Jonestown (partially found NBC news footage; 1978)
In November of 1978, United States Congressman Leo Ryan led a fact-finding mission to the Peoples Temple Agricultural Project (better known by the informal name Jonestown), a remote settlement in Guyana established by the American new religious movement, the Peoples Temple. The reason for the visit was to discover the truth about allegations that had been made regarding American citizens being held against their will and abused by group leader Jim Jones. Everything initially seemed to be going well, with a celebratory music concert being held at the settlement's main pavilion for Ryan's benefit. However, Ryan and his entourage began to suspect something was seriously wrong by the odd, seemingly rehearsed behavior of the residents. These suspicions were validated when several Peoples Temple members stepped forward and asked to leave, stating that they were indeed being held against their will in "a communist prison camp." Jones, outraged by what he saw as "betrayals" and sensing that Ryan's report when he returned to the United States would spell the end of Peoples Temple, sent some of his most loyal followers to the Port Kaituma airstrip as the Ryan party was leaving to attack everyone there. Ryan and four others were killed. Back in Jonestown, Jones ordered all of his followers to commit what he called "revolutionary suicide" as a statement to the world. Any who refused to take part would be forced to die. In total 918 men, women, and children lost their lives on November 18, 1978. The tragedy was the largest loss of American civilian life in a deliberate act prior to the September 11, 2001 terrorist attacks.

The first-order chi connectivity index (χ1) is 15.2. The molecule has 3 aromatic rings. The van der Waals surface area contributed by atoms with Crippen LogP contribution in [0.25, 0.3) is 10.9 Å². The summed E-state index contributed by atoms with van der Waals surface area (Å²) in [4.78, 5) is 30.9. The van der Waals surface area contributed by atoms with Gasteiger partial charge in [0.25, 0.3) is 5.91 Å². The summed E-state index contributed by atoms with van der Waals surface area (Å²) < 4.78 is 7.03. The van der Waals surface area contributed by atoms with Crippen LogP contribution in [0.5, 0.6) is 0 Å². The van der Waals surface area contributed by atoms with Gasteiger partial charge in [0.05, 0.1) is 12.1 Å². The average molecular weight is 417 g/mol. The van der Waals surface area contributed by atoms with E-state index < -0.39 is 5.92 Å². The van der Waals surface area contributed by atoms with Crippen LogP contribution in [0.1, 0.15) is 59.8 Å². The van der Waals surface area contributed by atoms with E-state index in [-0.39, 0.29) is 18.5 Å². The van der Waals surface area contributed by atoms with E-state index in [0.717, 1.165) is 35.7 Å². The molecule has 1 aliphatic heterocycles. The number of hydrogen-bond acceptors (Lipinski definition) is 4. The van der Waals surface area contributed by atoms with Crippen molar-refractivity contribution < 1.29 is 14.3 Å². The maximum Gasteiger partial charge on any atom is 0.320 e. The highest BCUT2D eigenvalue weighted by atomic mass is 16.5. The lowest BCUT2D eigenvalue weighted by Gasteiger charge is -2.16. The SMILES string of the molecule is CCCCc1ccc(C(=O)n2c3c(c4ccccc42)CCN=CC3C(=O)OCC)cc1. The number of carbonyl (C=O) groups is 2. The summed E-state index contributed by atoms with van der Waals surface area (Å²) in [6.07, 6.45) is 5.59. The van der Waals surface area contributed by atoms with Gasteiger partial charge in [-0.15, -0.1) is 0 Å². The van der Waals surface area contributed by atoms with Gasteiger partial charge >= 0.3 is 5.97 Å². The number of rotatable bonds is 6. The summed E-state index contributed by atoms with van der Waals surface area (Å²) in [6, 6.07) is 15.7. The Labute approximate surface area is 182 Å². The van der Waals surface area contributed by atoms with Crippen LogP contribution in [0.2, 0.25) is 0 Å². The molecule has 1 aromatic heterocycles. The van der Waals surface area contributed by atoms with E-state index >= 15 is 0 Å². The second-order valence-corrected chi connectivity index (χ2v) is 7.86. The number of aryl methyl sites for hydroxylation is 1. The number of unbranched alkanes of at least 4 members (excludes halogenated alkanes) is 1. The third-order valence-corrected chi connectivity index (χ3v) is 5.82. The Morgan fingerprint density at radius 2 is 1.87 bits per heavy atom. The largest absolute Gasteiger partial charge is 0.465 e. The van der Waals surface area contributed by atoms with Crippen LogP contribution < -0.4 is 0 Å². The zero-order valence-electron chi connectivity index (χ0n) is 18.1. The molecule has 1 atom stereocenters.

During Ryan's trip to Jonestown, NBC cameraman Bob Brown filmed the proceedings. One hour of footage surfaced in 2014, showing scenes of Jonestown as well as others (not filmed by Brown, who had been killed at the airstrip prior) of the military's walk-through of the settlement after the tragedy. However, more footage is known to be in NBC's possession, including the shootings at Port Kaituma and an hour-long interview NBC correspondant Don Harris conducted with Jim Jones on the final day. How much footage in total was shot is unknown and its whereabouts are a mystery. Pat Lynch, a producer for NBC, has said that she personally reviewed three hours worth of tape from November 18th alone. NBC acknowledged within a few days of the massacre that it had thirteen hours of video from the entire week of the Ryan visit.
Fielding M. McGehee, research director at Alternative Considerations of Jonestown & Peoples Temple, submitted a Freedom of Information Act request to the FBI for the NBC tapes that were turned over to them in the aftermath of the tragedy. However, his efforts only resulted in "no record" responses. NBC has declined to reveal how much Jonestown footage it may still have in its possession, though snippets appear periodically on the internet.
- Gone from the Promised Land: Jonestown in American Cultural History by John R. Hall, Page 273. Retrieved 11 June '20
- Time article: The U.S. Military Had to Clean Up After the Jonestown Massacre 40 Years Ago. What the Crew Found Was 'Beyond Imagination'; 16 Nov 2018 Retrieved 11 June '20
- The NBC Videotapes: Pathway to Oblivion - Alternative Considerations of Jonestown & Peoples Temple; 04 Jan 2020. Retrieved 11 Jun '20
- The FBI's response to Fielding M. McGehee's request; 22 Sep 2000 Retrieved 11 Jun '20